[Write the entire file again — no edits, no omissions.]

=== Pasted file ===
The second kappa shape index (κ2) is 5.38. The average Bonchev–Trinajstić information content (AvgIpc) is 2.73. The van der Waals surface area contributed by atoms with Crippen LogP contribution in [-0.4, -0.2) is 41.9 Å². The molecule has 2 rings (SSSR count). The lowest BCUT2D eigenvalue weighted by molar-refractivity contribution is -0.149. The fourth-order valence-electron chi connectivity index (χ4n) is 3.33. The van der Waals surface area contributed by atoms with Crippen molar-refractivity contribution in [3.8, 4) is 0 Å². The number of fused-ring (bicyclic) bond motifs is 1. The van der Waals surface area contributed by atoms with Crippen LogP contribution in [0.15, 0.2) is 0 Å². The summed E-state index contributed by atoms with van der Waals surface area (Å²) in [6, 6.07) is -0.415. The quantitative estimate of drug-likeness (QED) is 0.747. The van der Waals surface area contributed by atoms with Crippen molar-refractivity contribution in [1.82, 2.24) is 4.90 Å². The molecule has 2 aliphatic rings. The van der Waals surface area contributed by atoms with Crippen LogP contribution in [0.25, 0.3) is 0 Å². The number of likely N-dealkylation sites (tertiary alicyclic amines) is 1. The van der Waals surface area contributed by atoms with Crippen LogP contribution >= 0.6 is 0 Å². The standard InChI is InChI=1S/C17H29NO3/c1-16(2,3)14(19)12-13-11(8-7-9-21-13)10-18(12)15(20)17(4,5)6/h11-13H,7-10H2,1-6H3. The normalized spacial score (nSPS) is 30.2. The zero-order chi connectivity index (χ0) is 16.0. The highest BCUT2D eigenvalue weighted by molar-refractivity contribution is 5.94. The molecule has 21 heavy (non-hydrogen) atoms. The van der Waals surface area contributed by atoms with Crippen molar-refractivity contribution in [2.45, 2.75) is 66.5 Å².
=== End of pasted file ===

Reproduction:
The second kappa shape index (κ2) is 5.38. The average Bonchev–Trinajstić information content (AvgIpc) is 2.73. The van der Waals surface area contributed by atoms with Crippen LogP contribution in [-0.4, -0.2) is 41.9 Å². The molecule has 2 rings (SSSR count). The lowest BCUT2D eigenvalue weighted by molar-refractivity contribution is -0.149. The fourth-order valence-electron chi connectivity index (χ4n) is 3.33. The van der Waals surface area contributed by atoms with Crippen molar-refractivity contribution in [3.8, 4) is 0 Å². The number of fused-ring (bicyclic) bond motifs is 1. The van der Waals surface area contributed by atoms with Crippen LogP contribution in [0.15, 0.2) is 0 Å². The summed E-state index contributed by atoms with van der Waals surface area (Å²) in [6, 6.07) is -0.415. The quantitative estimate of drug-likeness (QED) is 0.747. The van der Waals surface area contributed by atoms with Crippen molar-refractivity contribution in [1.82, 2.24) is 4.90 Å². The molecule has 2 aliphatic rings. The van der Waals surface area contributed by atoms with Crippen LogP contribution in [0.25, 0.3) is 0 Å². The number of likely N-dealkylation sites (tertiary alicyclic amines) is 1. The van der Waals surface area contributed by atoms with Crippen LogP contribution >= 0.6 is 0 Å². The standard InChI is InChI=1S/C17H29NO3/c1-16(2,3)14(19)12-13-11(8-7-9-21-13)10-18(12)15(20)17(4,5)6/h11-13H,7-10H2,1-6H3. The normalized spacial score (nSPS) is 30.2. The zero-order chi connectivity index (χ0) is 16.0. The highest BCUT2D eigenvalue weighted by molar-refractivity contribution is 5.94. The molecule has 21 heavy (non-hydrogen) atoms. The van der Waals surface area contributed by atoms with Crippen molar-refractivity contribution in [2.45, 2.75) is 66.5 Å².